|Publication number||US4675576 A|
|Application number||US 06/720,386|
|Publication date||Jun 23, 1987|
|Filing date||Apr 5, 1985|
|Priority date||Apr 5, 1985|
|Publication number||06720386, 720386, US 4675576 A, US 4675576A, US-A-4675576, US4675576 A, US4675576A|
|Inventors||Ole K. Nilssen|
|Original Assignee||Nilssen Ole K|
|Export Citation||BiBTeX, EndNote, RefMan|
|Patent Citations (6), Referenced by (36), Classifications (16), Legal Events (9)|
|External Links: USPTO, USPTO Assignment, Espacenet|
1. Field of Invention
The present invention relates to electronic inverter-type ballasts adapted for operation on ordinary electric utility power lines and operable to power fluorescent lamps.
2. Prior Art and Underlying Rationale
Two major issues associated with electronic ballasts for fluorescent lamps relate to reliability and efficiency.
Reliability has become an issue as a result of widespread field experience to the effect that most presently available electronic ballasts are either unreliable, short-lived, or both.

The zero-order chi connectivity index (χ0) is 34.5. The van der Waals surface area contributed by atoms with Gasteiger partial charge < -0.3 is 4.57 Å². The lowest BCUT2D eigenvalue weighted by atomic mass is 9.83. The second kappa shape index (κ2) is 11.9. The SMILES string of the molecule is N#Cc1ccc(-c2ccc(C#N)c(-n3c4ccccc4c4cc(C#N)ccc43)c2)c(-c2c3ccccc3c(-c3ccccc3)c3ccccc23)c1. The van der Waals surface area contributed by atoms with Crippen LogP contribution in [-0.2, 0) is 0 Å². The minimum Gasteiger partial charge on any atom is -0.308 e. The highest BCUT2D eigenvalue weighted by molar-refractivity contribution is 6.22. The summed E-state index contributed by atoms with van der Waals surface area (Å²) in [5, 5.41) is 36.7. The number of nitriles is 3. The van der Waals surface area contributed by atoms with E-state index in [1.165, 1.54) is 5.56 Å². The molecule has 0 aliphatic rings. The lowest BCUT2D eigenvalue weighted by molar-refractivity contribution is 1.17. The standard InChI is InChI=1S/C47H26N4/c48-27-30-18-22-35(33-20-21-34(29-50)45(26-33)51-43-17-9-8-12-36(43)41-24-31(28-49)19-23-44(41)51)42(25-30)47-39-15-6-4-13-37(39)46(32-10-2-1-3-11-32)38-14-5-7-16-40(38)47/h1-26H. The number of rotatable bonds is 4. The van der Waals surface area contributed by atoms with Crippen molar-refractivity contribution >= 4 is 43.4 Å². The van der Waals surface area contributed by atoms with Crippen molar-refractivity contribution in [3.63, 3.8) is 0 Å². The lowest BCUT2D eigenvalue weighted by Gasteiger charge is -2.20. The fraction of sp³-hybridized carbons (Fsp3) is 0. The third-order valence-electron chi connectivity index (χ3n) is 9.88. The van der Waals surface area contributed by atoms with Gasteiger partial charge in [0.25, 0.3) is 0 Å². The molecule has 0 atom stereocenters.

Efficiency is an issue in the sense that the very reason for using electronic ballasts in the first place involves the attainment of significantly improved overall efficiency--and every percentage-point of efficiency improvement is economically significant. However, in the most common of all applications, namely in powering more-or-less ordinary 48" bi-pin fluorescent lamps, efficiency improvements attained by electronic ballasts can vary from a low of under 10% to a high of over 25%--with most electronic ballasts exhibiting efficiencies well below the maximally attainable level.